Essay on Existentialism And Humanism : Sartre

1650 Words Dec 3rd, 2016 7 Pages
In Existentialism & Humanism (1948), Sartre states that man is completely free, and is entirely responsible for himself and mankind. According to Sartre, a man who tries to deny this freedom and ‘who takes refuge behind the excuse of his passions, or by inventing some deterministic doctrine, is a self-deceiver’ (p. 60) In this essay, I will discuss this claim. I will begin by explaining this idea of complete freedom and responsibility in more detail, and why the anguish it entails leads us to be self-deceivers. I will then move on to show why Sartre’s claim that man is responsible for all of mankind does not hold, before explaining why this is perhaps meant as a moral philosophy that Sartre wants us to adopt. Indeed, I will show that whilst we do not have as much responsibility as Sartre says, we still have freedom of choice, and our choices do affect mankind to some degree. Sartre’s argument is not without flaws, but his claim about self-deception still seems secure.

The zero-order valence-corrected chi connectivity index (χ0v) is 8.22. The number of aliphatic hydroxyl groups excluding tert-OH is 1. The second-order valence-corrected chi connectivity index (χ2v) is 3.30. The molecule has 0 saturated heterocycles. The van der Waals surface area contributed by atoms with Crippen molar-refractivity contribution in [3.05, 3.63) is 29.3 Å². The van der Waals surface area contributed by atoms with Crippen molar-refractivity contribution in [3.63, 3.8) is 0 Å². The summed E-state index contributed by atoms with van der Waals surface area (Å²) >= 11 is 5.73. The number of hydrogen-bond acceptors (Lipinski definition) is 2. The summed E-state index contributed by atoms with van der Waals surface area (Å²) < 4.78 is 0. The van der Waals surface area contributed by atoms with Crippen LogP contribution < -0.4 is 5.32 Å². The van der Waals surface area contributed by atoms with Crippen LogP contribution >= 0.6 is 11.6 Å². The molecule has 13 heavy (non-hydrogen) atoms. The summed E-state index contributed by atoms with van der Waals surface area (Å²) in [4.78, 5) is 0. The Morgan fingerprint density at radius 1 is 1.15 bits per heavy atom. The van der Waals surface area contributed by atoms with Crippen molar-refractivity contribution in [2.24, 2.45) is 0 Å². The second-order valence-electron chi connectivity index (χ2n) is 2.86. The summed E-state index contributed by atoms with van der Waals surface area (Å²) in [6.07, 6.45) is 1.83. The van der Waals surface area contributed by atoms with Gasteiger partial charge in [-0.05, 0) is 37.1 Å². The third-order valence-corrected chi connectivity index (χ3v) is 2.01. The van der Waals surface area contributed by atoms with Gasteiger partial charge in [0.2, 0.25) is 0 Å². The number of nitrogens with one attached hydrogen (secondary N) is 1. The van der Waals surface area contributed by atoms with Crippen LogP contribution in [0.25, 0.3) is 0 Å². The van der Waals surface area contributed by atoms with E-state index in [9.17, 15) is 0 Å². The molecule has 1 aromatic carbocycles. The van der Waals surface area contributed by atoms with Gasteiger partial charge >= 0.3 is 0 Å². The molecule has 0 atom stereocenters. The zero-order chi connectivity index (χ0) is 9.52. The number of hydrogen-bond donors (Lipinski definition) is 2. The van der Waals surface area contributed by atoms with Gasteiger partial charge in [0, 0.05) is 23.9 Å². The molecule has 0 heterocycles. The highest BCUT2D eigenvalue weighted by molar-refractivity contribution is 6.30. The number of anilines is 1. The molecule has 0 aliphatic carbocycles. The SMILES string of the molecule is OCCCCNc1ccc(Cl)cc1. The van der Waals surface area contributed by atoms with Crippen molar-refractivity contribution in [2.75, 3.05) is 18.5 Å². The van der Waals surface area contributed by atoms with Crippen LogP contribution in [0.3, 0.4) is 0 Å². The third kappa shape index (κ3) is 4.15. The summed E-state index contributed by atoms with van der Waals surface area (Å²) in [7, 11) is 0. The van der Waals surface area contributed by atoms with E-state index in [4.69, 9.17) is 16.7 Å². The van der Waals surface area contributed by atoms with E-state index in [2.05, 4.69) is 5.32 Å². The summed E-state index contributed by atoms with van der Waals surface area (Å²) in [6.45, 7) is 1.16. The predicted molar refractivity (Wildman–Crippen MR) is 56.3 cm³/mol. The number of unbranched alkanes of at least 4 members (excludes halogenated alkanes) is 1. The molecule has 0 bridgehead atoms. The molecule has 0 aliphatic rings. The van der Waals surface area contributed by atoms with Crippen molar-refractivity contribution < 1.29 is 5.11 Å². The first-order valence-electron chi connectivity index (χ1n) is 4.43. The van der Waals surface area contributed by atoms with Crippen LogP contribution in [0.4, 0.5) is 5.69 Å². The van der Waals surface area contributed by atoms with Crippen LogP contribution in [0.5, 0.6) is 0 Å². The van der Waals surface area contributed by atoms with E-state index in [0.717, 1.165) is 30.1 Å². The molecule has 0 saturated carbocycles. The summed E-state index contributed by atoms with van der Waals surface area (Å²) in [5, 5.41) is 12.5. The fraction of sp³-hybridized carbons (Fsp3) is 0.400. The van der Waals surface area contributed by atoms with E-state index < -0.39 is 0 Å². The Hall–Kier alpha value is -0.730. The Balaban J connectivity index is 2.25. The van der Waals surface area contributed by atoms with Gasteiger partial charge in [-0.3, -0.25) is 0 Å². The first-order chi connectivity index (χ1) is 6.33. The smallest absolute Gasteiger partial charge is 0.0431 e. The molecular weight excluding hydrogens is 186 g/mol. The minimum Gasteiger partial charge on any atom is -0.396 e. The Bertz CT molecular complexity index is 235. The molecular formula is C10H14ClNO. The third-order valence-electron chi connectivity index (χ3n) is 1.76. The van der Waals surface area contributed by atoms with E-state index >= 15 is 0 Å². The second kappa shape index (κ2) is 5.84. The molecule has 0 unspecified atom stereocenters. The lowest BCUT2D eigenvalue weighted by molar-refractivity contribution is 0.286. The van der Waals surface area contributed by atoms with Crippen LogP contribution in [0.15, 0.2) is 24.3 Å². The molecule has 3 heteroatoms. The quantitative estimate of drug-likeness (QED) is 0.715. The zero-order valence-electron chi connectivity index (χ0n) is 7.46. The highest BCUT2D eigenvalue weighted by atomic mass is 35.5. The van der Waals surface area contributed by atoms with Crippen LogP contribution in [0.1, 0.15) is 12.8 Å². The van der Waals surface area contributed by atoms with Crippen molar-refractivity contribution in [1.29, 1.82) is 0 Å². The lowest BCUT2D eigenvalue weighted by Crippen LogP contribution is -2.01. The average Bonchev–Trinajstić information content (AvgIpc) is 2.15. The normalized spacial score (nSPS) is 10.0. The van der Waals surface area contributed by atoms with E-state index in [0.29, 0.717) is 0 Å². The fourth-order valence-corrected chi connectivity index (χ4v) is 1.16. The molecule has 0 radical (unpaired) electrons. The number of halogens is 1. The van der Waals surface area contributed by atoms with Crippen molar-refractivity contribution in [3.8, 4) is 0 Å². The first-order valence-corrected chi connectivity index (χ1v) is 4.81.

At first glance, it is not clear why we would try to avoid our freedom, but Sartre explains that the responsibility that comes with this freedom leads to anguish, and it is this anxiety that people want to avoid. We are completely responsible for ourselves, which means that I cannot blame anyone but myself for my choices or their outcome. Not only that, but Sartre also says that not only is man responsible for his own life and choices, he is also responsible for all of mankind: with every choice he makes, he is…

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